Seed distribution exercise targets rural women

Gogo Martha Nyoni (left) and Sofa Dube hold traditional grain seeds which they received under a Women and Land in Zimbabwe seed distribution programme

SEVENTY-three-year-old Ms Martha Nyoni’s experience in farming has taught her that focusing on growing traditional grains in her area in Datata Village in Gwanda District, which is largely characterised by a low rainfall pattern, boosts food security.

She is one of 200 women from the area who received traditional grain seed from Women and Land Zimbabwe under the second phase of the Food Security and Livelihoods Project — a seed distribution exercise targeting 900 women in seven districts.

The seed distribution exercise started last week under the “Saving lives and protecting human dignity through building rural women’s resilience to climate change for sustainable food security”, a project being implemented by Women and Land in Zimbabwe in partnership with Norwegians People Aid (NPA).

The project started in August and will run until May next year. It is targeting 6 000 women in Gwanda, Chipinge, Gokwe South, Gutu, Makoni, Mwenezi, and Shurugwi districts. Women who will not benefit from the seed distribution programme will benefit from a solar-powered irrigation project, oil processing machines, small livestock production, market linkages, and a training programme.

In an interview after receiving her sorghum seed, Ms Nyoni said she understands the value of traditional grains in dry areas.

“I can tell anyone from my experience in farming that if you are in our area you can never go wrong with traditional grains. Even during a season with low rainfall traditional grains survive but with maize, if the rains are low then the crop will not survive,” she said.

“As long as you plant your traditional grain seed on time you are guaranteed that you will harvest. I’m glad that I have received this sorghum seed because it’s exactly what the doctor has prescribed.”

Ms Sofa Dube (66) said she has been producing traditional grains for over a decade and has never been disappointed. She said the rainfall patterns have changed but as farmers, they have been equipped with knowledge on how to adapt through climate-proofed agriculture.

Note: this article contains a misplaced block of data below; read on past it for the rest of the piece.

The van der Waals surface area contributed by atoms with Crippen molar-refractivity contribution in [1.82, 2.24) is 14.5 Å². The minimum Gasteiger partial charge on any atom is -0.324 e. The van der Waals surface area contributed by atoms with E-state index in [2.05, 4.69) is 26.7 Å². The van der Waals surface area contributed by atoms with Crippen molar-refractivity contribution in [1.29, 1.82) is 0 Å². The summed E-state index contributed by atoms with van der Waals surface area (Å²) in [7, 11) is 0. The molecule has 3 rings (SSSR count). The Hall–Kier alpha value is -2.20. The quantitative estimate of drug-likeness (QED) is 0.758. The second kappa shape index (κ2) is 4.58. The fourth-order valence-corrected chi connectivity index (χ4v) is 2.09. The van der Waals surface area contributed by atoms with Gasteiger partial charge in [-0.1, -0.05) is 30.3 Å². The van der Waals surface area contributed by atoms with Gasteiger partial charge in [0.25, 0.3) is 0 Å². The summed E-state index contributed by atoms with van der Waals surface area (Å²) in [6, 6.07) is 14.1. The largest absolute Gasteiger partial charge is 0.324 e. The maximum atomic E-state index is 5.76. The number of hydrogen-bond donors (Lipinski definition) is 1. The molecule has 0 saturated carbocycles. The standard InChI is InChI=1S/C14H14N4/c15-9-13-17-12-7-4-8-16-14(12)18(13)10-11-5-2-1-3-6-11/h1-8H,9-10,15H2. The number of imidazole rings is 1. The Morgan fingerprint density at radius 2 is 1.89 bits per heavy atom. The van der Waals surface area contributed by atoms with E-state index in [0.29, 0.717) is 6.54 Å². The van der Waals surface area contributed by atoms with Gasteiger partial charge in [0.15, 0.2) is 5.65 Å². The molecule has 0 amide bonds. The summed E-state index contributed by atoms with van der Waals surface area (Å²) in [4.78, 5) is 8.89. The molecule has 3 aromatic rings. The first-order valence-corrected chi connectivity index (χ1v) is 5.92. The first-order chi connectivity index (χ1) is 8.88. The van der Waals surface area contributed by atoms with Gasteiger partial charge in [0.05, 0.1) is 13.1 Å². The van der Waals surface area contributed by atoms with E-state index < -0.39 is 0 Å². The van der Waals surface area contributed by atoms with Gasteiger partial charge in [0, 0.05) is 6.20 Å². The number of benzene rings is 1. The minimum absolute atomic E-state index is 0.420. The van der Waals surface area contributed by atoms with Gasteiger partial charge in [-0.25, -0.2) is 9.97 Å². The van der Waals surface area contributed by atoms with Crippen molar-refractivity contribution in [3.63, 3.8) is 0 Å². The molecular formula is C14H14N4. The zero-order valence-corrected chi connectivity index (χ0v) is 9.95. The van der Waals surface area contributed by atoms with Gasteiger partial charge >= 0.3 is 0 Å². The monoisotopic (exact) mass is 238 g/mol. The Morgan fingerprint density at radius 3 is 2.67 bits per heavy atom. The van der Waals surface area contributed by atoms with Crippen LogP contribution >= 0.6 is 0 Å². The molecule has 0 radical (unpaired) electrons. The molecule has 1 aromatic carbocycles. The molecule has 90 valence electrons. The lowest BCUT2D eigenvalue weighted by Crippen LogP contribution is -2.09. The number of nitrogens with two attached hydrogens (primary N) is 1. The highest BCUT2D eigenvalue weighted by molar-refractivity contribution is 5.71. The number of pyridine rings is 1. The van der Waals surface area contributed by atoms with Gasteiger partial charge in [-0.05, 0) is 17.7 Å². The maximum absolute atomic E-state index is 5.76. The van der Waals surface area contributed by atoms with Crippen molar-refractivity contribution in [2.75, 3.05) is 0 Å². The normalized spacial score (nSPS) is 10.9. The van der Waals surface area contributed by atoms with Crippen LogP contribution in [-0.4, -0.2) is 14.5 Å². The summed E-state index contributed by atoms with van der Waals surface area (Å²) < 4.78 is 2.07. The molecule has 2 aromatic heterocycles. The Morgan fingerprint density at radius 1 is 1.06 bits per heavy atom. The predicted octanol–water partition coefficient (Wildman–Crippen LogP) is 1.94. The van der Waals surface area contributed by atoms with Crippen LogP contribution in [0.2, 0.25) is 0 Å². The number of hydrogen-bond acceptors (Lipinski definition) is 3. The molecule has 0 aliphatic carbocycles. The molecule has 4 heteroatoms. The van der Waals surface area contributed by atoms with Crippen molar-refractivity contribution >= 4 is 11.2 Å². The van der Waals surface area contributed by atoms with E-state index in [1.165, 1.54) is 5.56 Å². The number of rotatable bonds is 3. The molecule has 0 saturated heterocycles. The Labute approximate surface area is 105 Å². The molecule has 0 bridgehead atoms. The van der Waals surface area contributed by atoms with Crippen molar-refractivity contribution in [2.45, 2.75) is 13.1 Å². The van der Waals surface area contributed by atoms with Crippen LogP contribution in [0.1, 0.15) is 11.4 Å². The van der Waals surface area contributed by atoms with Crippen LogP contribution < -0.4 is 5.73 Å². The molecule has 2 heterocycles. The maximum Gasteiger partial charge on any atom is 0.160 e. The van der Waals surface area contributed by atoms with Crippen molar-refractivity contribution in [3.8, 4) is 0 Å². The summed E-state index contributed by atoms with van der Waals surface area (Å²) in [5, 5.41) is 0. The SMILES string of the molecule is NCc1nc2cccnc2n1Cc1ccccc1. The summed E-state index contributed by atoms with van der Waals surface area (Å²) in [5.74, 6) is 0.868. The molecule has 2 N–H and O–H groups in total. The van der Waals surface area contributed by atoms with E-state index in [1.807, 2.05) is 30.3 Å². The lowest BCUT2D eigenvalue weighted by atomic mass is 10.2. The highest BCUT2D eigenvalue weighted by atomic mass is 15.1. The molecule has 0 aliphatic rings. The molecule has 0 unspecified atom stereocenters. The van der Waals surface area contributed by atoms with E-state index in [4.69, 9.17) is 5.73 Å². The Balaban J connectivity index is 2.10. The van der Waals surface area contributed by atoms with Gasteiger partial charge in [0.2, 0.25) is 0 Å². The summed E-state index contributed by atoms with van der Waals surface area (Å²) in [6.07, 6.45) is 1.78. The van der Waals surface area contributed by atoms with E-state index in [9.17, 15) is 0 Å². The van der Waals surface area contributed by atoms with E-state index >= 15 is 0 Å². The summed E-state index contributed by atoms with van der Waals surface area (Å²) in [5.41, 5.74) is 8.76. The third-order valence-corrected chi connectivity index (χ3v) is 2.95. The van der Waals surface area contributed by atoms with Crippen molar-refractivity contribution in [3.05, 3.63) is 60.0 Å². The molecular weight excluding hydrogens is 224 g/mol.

Ms Dube said the seed distribution exercise comes as a huge relief given that most farmers could not afford to buy seed.

“We have been empowered as women and this is a major resource for us to feed our families. As women, we take the leading role in the fields and the cost of seeds can be a hindrance,” she said.

Ms Shantel Ndlovu (23) said as a young woman, she understands the role she has to play in promoting food security in her area. She said the elderly could no longer farm as vigorously as they did in the past hence the youths have an obligation to take the leading role.

Ms Ndlovu urged youths to embrace agriculture reforms being implemented by the Government and its partners to enhance production. Women and Land in Zimbabwe project officer, Ms Bridget Maskati said those receiving seed are also being trained on climate-smart agriculture.

She said the project is part of efforts to complement Government efforts in implementing and promoting climate-proof agriculture in preparation for the 2023/2024 farming season.

“Under this exercise, we are distributing seed varieties that are high in nutritional content namely bio-fortified maize, NUA 45 beans, and sunflower.

We also have traditional grains, which are suitable for dry regions,” said Ms Maskati.

“We want to help women to adapt to climate shocks which come as a result of climate change. In Gwanda district we have distributed traditional grain seed which include sorghum and millet to about 200 women, and we are also equipping farmers with skills of producing organic liquid fertiliser.”

The Food Security and Livelihoods Project seeks to strengthen livelihoods and contribute to building the resilience of households by meeting their food and income security. The first phase of the project was rolled out from December 2022 to June 2023. The second phase has been upscaled as it will be targeting 6  000 women while the first phase targeted 3 000 women.

Under the first phase of Food Security and Livelihoods Project two solar-powered irrigation schemes have been established in Shurugwi and Makoni Districts.

Farmers have also been trained on Income Savings and Lending (ISAL) and enterprise development as some of the mechanisms to cope with climate change effects. Farmers have also been trained on agro-ecology and sustainable agriculture production.

They have been equipped with liquid fertiliser production skills and the use of natural resources to control pests and diseases. The project also increased farmer’s knowledge of disaster risk reduction. Under the first phase of the project, seven seed banks were established in the districts.

Chronicle

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